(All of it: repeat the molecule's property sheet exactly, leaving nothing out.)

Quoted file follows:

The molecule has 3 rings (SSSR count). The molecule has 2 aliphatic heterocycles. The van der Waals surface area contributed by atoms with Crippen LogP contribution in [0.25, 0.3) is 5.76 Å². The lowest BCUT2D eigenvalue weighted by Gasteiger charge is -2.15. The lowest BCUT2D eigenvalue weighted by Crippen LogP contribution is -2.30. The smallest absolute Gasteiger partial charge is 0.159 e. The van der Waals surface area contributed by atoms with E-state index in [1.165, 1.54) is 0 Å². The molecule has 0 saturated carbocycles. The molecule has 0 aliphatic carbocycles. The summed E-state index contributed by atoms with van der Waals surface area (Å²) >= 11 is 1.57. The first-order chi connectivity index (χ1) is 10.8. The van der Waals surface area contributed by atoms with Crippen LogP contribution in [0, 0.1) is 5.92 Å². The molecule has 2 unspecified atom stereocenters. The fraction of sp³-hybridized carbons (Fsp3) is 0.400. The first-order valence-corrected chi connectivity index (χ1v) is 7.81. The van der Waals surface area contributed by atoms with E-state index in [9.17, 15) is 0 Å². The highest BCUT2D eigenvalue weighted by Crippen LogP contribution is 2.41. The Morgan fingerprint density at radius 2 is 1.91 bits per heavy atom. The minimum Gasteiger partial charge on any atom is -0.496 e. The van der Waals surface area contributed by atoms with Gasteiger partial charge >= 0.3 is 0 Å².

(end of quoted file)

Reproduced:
The molecule has 3 rings (SSSR count). The molecule has 2 aliphatic heterocycles. The van der Waals surface area contributed by atoms with Crippen LogP contribution in [0.25, 0.3) is 5.76 Å². The lowest BCUT2D eigenvalue weighted by Gasteiger charge is -2.15. The lowest BCUT2D eigenvalue weighted by Crippen LogP contribution is -2.30. The smallest absolute Gasteiger partial charge is 0.159 e. The van der Waals surface area contributed by atoms with E-state index in [1.165, 1.54) is 0 Å². The molecule has 0 saturated carbocycles. The molecule has 0 aliphatic carbocycles. The summed E-state index contributed by atoms with van der Waals surface area (Å²) >= 11 is 1.57. The first-order chi connectivity index (χ1) is 10.8. The van der Waals surface area contributed by atoms with Crippen LogP contribution in [0, 0.1) is 5.92 Å². The molecule has 2 unspecified atom stereocenters. The fraction of sp³-hybridized carbons (Fsp3) is 0.400. The first-order valence-corrected chi connectivity index (χ1v) is 7.81. The van der Waals surface area contributed by atoms with E-state index in [9.17, 15) is 0 Å². The highest BCUT2D eigenvalue weighted by Crippen LogP contribution is 2.41. The Morgan fingerprint density at radius 2 is 1.91 bits per heavy atom. The minimum Gasteiger partial charge on any atom is -0.496 e. The van der Waals surface area contributed by atoms with Gasteiger partial charge >= 0.3 is 0 Å².